Oh&S

2,272 views

Published on

Published in: Health & Medicine
0 Comments
0 Likes
Statistics
Notes
  • Be the first to comment

  • Be the first to like this

No Downloads
Views
Total views
2,272
On SlideShare
0
From Embeds
0
Number of Embeds
10
Actions
Shares
0
Downloads
24
Comments
0
Likes
0
Embeds 0
No embeds

No notes for slide

Oh&S

  1. 1. OH&S Legislation <ul><li>Occupational Health & Safety Act (2004) </li></ul><ul><ul><li>Common Law – duty of care (places into a legal form a moral duty to anticipate possible causes of injury and illness and to do everything reasonably practicable to remove or minimise these possible causes of harm) </li></ul></ul><ul><ul><li>Most significant change to the 2004 Act (previously 1985) – consultation – based on the concept that those who are exposed to the risk are often not those who make the decisions about OHS </li></ul></ul><ul><ul><li>Includes shared responsibilities for ensuring the health and safety of yourself & others </li></ul></ul>
  2. 2. OHS legislative & common law framework <ul><li>OHS Act – each state or territory has its own Act governing how occupational health and safety is to be addressed </li></ul><ul><li>Regulations – each state or territory has a range of OHS regulations that provide more specific rules that MUST be followed for a range of OHS issues or hazards </li></ul><ul><li>Codes of Practice – developed in all states and territories and provide information on how to comply with the rules set out in Regulations – codes of practice are not rules, but should be followed </li></ul><ul><li>Australian Standards and recognised industry standards – have less authority than codes of practice - guidance tools, benchmarks, recommended minimum industry standards </li></ul><ul><li>Guidance material – produced by a range of government and other bodies including the National Occupational Health & Safety Commission (NOHSC) </li></ul>
  3. 3. Hazards <ul><li>A hazard is defined as anything in the workplace that has the potential to cause harm, and which can </li></ul><ul><ul><li>affect people – injury, illness, death, psychological trauma; </li></ul></ul><ul><ul><li>cause property-damage, contamination, theft and wastage; or </li></ul></ul><ul><ul><li>affect processes – work disruption and interruption to production </li></ul></ul>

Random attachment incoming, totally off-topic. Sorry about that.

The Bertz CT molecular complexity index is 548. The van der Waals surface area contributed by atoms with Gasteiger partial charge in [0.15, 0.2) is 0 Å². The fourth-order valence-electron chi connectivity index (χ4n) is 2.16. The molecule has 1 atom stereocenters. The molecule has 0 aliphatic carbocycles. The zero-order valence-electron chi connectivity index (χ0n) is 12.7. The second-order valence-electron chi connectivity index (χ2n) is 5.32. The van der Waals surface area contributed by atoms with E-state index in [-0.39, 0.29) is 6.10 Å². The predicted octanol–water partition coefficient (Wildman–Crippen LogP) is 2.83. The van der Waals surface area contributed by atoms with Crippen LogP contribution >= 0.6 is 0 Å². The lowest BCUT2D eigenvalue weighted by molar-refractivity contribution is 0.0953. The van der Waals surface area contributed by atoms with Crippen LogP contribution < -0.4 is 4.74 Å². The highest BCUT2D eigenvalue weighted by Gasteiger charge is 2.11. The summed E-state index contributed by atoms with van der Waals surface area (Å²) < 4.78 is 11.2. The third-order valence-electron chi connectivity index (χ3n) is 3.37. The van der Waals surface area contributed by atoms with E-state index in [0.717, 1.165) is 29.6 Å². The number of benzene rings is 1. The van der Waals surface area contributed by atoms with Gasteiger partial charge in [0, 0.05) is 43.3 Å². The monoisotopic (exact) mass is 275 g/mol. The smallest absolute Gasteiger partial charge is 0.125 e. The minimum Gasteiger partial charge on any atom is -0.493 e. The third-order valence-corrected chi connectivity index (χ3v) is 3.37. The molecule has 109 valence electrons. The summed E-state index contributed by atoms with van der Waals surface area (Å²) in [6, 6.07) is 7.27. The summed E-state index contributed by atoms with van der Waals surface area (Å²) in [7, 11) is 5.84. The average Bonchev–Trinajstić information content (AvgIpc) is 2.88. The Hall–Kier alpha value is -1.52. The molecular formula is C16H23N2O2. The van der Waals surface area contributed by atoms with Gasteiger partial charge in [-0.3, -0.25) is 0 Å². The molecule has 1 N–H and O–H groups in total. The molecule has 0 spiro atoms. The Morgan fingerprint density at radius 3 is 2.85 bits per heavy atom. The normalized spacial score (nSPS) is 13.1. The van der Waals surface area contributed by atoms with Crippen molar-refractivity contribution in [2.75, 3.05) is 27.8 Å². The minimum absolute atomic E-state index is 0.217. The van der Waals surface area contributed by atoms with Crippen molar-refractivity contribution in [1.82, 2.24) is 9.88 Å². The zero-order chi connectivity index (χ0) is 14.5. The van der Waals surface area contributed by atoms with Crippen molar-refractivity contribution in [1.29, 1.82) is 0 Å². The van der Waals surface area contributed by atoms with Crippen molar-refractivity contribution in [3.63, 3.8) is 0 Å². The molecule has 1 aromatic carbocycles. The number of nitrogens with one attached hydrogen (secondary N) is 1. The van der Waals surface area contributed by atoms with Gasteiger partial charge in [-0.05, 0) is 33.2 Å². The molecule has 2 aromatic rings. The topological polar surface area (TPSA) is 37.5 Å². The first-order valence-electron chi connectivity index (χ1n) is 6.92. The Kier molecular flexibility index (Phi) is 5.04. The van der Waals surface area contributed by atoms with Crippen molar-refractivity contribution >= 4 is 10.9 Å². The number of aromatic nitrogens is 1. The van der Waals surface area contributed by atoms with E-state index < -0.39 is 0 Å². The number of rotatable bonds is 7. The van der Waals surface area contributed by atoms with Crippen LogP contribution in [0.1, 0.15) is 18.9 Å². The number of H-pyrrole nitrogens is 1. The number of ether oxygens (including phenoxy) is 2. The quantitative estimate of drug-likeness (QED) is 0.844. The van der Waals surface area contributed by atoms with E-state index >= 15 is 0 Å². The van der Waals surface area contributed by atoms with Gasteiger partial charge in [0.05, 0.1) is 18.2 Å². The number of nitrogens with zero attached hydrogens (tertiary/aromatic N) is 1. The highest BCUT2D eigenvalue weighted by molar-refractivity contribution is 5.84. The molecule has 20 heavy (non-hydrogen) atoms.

4. 4. Hazards <ul><li>Physical (e.g. obstacles, heat, poor lighting) </li></ul><ul><li>Manual handling </li></ul><ul><li>Occupational overuse syndrome (RSI) </li></ul><ul><li>Noise </li></ul><ul><li>Chemical (e.g. cleaning agents) </li></ul><ul><li>Biological (e.g. bacteria) </li></ul><ul><li>Psychological (e.g. shiftwork) </li></ul><ul><li>Poor design (e.g. slippery floors, cramped space) </li></ul>
  5. 5. Some industry hazards <ul><li>Exposure to irritants (chemical) </li></ul><ul><li>Cut wounds </li></ul><ul><li>Slips, trips and falls </li></ul><ul><li>Faulty or poorly maintained electrical equipment and machinery </li></ul><ul><li>Poor lifting or manual handling techniques </li></ul><ul><li>Occupational overuse syndrome (RSI) </li></ul><ul><li>Exposure to blood-borne viruses (piercing - Biological) </li></ul>
  6. 6. Know your safety responsibilities <ul><li>Safety programs include three key parts: </li></ul><ul><ul><li>Assessing risks – analysing any safety hazards in the work environment </li></ul></ul><ul><ul><li>Reducing risks – taking steps to reduce or control the risks </li></ul></ul><ul><ul><li>Being prepared – knowing what to do if something goes wrong </li></ul></ul>
  7. 7. Salon OH&S guidelines include <ul><li>Safety Policies </li></ul><ul><li>Safety Procedures – (e.g. safe operating procedures for the use of equipment) </li></ul><ul><li>Guidance material – (e.g. material safety data sheets) </li></ul><ul><li>Safety audit checklists </li></ul><ul><li>Emergency procedures </li></ul>

×